By Indi Debah
Moving to one of Spain’s three main cities to live and work can be like opening a gift box of happy surprises: the living is easy, the sun shines all summer long, winters are mild, and friends aren’t hard to find.
Madrid has been the capital of Spain since the mid-sixteenth century and remains the beating heart of the country’s economic, political and cultural life.
Working – Home to three of Spain’s largest companies, including Santander, Telefónica and BBVA, Madrid is a major financial centre, and employs many people in the transportation and tourism sectors. Here, high-quality jobs are more plentiful and remunerated more highly than elsewhere in Spain. However, it’s important to manage expectations; even in the capital, salaries are lower than in northern European cities. Spain’s institute for statistics (Instituto Nacional de Estadística, or INE) reports a national average salary of €23,106 ($27,000) for 2016, with the largest salary group at €16,500. If you’re in the technology industry, you’ll be pleased to know that the average pay for a software developer in Madrid is €27,405 per year.
Living – Lower salaries means a lower cost of living. Accommodation in the capital is generally more expensive than in other Spanish cities, but still appreciably cheaper than in many European capitals and 39% cheaper than London. Property prices in the city centre are rising, averaging €2,159 per square metre in 2018, but a well-regarded public transport system makes for an easy commute from the suburbs and outlying towns where accommodation is more spacious and the pace of life a little less hectic. Expats consistently rate health care highly in Spain, especially in Madrid, and the city ranks twelfth in the Economist’s safe cities index.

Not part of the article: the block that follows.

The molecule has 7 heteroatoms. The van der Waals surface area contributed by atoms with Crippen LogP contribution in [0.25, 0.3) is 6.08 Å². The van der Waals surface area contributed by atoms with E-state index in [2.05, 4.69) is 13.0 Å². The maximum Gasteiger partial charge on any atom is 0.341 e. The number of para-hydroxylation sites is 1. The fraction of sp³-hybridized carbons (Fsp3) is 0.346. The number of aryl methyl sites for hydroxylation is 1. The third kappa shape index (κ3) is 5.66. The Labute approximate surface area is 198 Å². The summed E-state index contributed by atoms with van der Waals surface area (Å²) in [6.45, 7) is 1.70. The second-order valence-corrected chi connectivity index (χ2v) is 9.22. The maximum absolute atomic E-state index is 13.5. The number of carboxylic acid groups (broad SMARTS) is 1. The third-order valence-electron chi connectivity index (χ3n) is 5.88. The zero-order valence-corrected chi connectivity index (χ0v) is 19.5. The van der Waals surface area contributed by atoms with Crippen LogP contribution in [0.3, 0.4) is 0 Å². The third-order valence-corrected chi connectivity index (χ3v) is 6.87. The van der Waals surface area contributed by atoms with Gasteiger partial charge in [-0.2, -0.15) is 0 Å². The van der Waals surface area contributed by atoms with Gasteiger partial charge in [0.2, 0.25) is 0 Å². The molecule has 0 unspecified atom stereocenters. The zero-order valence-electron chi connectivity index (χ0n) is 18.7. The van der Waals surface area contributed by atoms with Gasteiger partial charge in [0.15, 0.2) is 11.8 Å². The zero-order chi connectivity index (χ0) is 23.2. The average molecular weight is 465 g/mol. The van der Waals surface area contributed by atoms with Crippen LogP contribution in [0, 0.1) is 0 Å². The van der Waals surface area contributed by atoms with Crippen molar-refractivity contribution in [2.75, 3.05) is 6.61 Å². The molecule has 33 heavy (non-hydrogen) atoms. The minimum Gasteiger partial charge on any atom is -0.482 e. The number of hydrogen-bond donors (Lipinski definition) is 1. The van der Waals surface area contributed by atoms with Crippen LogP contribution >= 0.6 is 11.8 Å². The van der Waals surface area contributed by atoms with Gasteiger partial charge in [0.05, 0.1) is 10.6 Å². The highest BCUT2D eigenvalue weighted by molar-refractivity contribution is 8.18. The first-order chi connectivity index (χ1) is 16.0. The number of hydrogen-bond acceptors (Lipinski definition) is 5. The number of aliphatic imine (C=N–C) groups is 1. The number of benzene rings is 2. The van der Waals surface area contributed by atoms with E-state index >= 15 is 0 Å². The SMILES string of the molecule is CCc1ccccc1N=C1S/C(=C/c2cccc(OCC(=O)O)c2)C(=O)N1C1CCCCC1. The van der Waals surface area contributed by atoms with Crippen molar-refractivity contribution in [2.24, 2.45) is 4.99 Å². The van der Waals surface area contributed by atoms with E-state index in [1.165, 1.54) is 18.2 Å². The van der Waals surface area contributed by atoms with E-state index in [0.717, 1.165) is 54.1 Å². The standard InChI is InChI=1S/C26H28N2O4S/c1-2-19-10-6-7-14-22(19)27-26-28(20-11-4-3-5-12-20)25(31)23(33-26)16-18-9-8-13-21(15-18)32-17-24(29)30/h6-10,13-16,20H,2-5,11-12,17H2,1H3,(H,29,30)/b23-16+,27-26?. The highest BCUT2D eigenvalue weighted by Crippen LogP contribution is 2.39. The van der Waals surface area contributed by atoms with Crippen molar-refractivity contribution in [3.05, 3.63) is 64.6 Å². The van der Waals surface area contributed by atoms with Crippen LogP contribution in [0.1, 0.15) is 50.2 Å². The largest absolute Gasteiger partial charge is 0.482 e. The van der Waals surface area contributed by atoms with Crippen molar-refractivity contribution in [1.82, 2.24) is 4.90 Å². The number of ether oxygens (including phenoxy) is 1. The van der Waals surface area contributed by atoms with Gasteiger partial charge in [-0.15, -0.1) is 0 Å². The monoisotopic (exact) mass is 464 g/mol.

Exploring – Vibrant, classy, edgy, civilised, cosmopolitan, and diverse: Madrid is all things to all people, a broad church that makes generous room for native Madrileňos, Spaniards and expats from all corners of the globe. Rated the third most popular city anywhere for leisure in Internations’ 2017 expat survey and justifiably famed for its heritage, galleries, theatres and museums, Madrid is also a city that doesn’t really sleep (yes, it’s noisy, especially at night). When you want to slow down a little, escape is little more than an hour away at most; some of Spain’s finest towns, from Aranjuez to Segovia, and the tranquil mountains and forests of Sierra de Guadarrama national park, are within easy reach.